I'm no yuppie (unless yuppies shop at KwikSave and spend their holidays in a tent in the rain in Scotland, and unless you and your teacher colleagues with whom my salary roughly equates can be classed as yuppies too). I say this because your English Comprehension skills are clearly lacking - you appear to have misinterpreted my first scenario as truth and my second scenario as fantasy. Sorry if ironic humour is beyond you, but it was a lighthearted attempt to get you to see that you're not alone - lots of people in other occupations suffer strenuous demands that are placed on them by the job but they don't expect to be treated as 'special cases' all the time.

Nowhere in my post did I say that any of the stuff in your post wasn't true - merely that you're not the only ones whose occupation involves long working hours, a great deal of stress and financial rewards that, at best, can only be described as modest. I'm sympathetic towards virtually all of what you said in your earlier posting, and I've experienced much of it personally, having been a youth worker for eleven years (sorry, forgot to mention that I did part-time youth work at a centre on a school campus a couple of evenings a week when my kids were young, because my accountants salary wouldn't stretch to feeding and clothing them) and I too have worked with drug-addicts, thieves, abused children (and their abusers) and scrotes of all descriptions. You just missed the point.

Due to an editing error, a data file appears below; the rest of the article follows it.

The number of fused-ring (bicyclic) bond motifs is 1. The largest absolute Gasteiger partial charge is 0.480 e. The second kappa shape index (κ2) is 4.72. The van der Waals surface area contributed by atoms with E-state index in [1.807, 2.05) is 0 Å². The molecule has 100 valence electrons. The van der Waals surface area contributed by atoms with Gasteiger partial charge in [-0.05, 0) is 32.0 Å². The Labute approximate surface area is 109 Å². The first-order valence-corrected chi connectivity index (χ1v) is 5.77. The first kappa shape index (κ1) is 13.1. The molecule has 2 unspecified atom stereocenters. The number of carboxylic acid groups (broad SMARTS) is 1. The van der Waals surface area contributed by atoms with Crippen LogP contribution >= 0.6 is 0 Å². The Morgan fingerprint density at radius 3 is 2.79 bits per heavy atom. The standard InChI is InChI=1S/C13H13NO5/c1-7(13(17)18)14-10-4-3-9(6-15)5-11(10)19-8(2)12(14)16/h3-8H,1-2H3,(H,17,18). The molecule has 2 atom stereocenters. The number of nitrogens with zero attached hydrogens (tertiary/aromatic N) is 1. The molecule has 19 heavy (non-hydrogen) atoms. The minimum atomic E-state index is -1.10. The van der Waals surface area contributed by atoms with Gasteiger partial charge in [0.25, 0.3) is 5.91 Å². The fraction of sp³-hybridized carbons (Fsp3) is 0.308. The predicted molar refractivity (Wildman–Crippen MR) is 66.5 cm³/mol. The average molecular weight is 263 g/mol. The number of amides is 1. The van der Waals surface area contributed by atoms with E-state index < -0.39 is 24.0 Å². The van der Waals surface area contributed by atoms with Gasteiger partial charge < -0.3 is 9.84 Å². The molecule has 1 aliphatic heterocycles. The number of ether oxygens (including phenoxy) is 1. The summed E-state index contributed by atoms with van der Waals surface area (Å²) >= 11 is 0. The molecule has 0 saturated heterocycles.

Neither did I insult or abuse you personally. I was simply stating the case that the grass on the other side isn't always quite as green as some seem to think it is. Us non-teachers have grouses too.

I don't have a sad life - I'm happy in my work (demanding though it is), I have a lovely wife and I appreciate the good things (yes, there are some!) that life has sent my way. I'm not angry, I'm knackered but happy.

From your post, however, you're clearly full of anger at the injustices which you perceive as being heaped on you by virtue of your occupation, and if insulting me because I have the audacity to have a different point of view to you makes you feel better then Be My Guest. It's not my fault you feel that way, but maybe you need to ask a few questions of yourself?


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Subject: RE: BS: Ain't it the truth? ( for teachers)
From: Sandra in Sydney
Date: 30 Jan 04 - 07:37 AM

comment from my teacher friend